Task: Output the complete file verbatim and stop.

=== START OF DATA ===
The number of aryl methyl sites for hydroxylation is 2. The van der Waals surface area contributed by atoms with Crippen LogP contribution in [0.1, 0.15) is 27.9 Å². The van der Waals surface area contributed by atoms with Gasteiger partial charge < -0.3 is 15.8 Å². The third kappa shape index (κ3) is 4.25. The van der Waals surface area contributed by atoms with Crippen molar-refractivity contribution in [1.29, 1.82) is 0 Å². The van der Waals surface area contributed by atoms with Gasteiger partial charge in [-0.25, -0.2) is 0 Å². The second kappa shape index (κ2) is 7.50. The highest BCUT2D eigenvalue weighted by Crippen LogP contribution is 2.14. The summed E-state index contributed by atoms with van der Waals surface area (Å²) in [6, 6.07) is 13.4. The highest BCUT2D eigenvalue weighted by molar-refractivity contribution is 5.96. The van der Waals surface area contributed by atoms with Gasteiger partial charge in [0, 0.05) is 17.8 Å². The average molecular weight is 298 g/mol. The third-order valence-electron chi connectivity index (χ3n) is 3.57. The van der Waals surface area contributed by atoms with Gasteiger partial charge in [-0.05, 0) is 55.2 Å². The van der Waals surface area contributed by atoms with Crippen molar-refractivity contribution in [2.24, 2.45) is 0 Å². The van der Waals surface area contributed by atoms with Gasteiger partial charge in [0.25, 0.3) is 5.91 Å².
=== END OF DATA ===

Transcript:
The number of aryl methyl sites for hydroxylation is 2. The van der Waals surface area contributed by atoms with Crippen LogP contribution in [0.1, 0.15) is 27.9 Å². The van der Waals surface area contributed by atoms with Gasteiger partial charge < -0.3 is 15.8 Å². The third kappa shape index (κ3) is 4.25. The van der Waals surface area contributed by atoms with Crippen molar-refractivity contribution in [1.29, 1.82) is 0 Å². The van der Waals surface area contributed by atoms with Gasteiger partial charge in [-0.25, -0.2) is 0 Å². The second kappa shape index (κ2) is 7.50. The highest BCUT2D eigenvalue weighted by Crippen LogP contribution is 2.14. The summed E-state index contributed by atoms with van der Waals surface area (Å²) in [6, 6.07) is 13.4. The highest BCUT2D eigenvalue weighted by molar-refractivity contribution is 5.96. The van der Waals surface area contributed by atoms with Gasteiger partial charge in [0, 0.05) is 17.8 Å². The average molecular weight is 298 g/mol. The third-order valence-electron chi connectivity index (χ3n) is 3.57. The van der Waals surface area contributed by atoms with Gasteiger partial charge in [-0.05, 0) is 55.2 Å². The van der Waals surface area contributed by atoms with Crippen molar-refractivity contribution in [2.24, 2.45) is 0 Å². The van der Waals surface area contributed by atoms with Gasteiger partial charge in [0.25, 0.3) is 5.91 Å².